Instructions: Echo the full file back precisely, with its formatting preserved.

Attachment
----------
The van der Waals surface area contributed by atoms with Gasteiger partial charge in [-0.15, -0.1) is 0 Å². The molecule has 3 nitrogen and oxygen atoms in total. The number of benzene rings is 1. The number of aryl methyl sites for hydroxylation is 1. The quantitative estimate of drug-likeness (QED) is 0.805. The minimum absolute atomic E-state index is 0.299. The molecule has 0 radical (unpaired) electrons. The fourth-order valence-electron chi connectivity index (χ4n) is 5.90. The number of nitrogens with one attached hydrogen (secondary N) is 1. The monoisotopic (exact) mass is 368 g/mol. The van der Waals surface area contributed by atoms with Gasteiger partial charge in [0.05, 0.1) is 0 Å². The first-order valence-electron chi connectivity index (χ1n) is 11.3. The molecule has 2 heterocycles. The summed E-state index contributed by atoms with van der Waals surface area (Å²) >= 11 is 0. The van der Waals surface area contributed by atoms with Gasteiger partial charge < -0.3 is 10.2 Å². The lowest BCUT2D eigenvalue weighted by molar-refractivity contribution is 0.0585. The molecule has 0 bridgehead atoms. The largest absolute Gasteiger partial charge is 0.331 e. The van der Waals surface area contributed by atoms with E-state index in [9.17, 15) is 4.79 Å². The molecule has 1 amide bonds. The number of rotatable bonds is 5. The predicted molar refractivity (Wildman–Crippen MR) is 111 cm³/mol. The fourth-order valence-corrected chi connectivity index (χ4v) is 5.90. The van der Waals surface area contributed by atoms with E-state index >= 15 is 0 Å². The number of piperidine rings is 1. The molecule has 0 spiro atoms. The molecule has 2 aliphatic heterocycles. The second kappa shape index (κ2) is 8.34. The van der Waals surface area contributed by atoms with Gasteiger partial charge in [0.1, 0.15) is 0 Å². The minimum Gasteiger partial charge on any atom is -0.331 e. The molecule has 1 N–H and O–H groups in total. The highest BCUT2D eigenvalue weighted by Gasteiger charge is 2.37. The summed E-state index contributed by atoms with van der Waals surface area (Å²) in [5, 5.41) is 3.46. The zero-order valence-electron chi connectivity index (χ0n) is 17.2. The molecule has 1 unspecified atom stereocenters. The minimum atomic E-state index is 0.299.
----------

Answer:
The van der Waals surface area contributed by atoms with Gasteiger partial charge in [-0.15, -0.1) is 0 Å². The molecule has 3 nitrogen and oxygen atoms in total. The number of benzene rings is 1. The number of aryl methyl sites for hydroxylation is 1. The quantitative estimate of drug-likeness (QED) is 0.805. The minimum absolute atomic E-state index is 0.299. The molecule has 0 radical (unpaired) electrons. The fourth-order valence-electron chi connectivity index (χ4n) is 5.90. The number of nitrogens with one attached hydrogen (secondary N) is 1. The monoisotopic (exact) mass is 368 g/mol. The van der Waals surface area contributed by atoms with Gasteiger partial charge in [0.05, 0.1) is 0 Å². The first-order valence-electron chi connectivity index (χ1n) is 11.3. The molecule has 2 heterocycles. The summed E-state index contributed by atoms with van der Waals surface area (Å²) >= 11 is 0. The van der Waals surface area contributed by atoms with Gasteiger partial charge < -0.3 is 10.2 Å². The lowest BCUT2D eigenvalue weighted by molar-refractivity contribution is 0.0585. The molecule has 0 bridgehead atoms. The largest absolute Gasteiger partial charge is 0.331 e. The van der Waals surface area contributed by atoms with E-state index in [9.17, 15) is 4.79 Å². The molecule has 1 amide bonds. The number of rotatable bonds is 5. The predicted molar refractivity (Wildman–Crippen MR) is 111 cm³/mol. The fourth-order valence-corrected chi connectivity index (χ4v) is 5.90. The van der Waals surface area contributed by atoms with E-state index >= 15 is 0 Å². The number of piperidine rings is 1. The molecule has 0 spiro atoms. The molecule has 2 aliphatic heterocycles. The second kappa shape index (κ2) is 8.34. The van der Waals surface area contributed by atoms with Gasteiger partial charge in [0.1, 0.15) is 0 Å². The minimum Gasteiger partial charge on any atom is -0.331 e. The molecule has 1 N–H and O–H groups in total. The highest BCUT2D eigenvalue weighted by Gasteiger charge is 2.37. The summed E-state index contributed by atoms with van der Waals surface area (Å²) in [5, 5.41) is 3.46. The zero-order valence-electron chi connectivity index (χ0n) is 17.2. The molecule has 1 unspecified atom stereocenters. The minimum atomic E-state index is 0.299.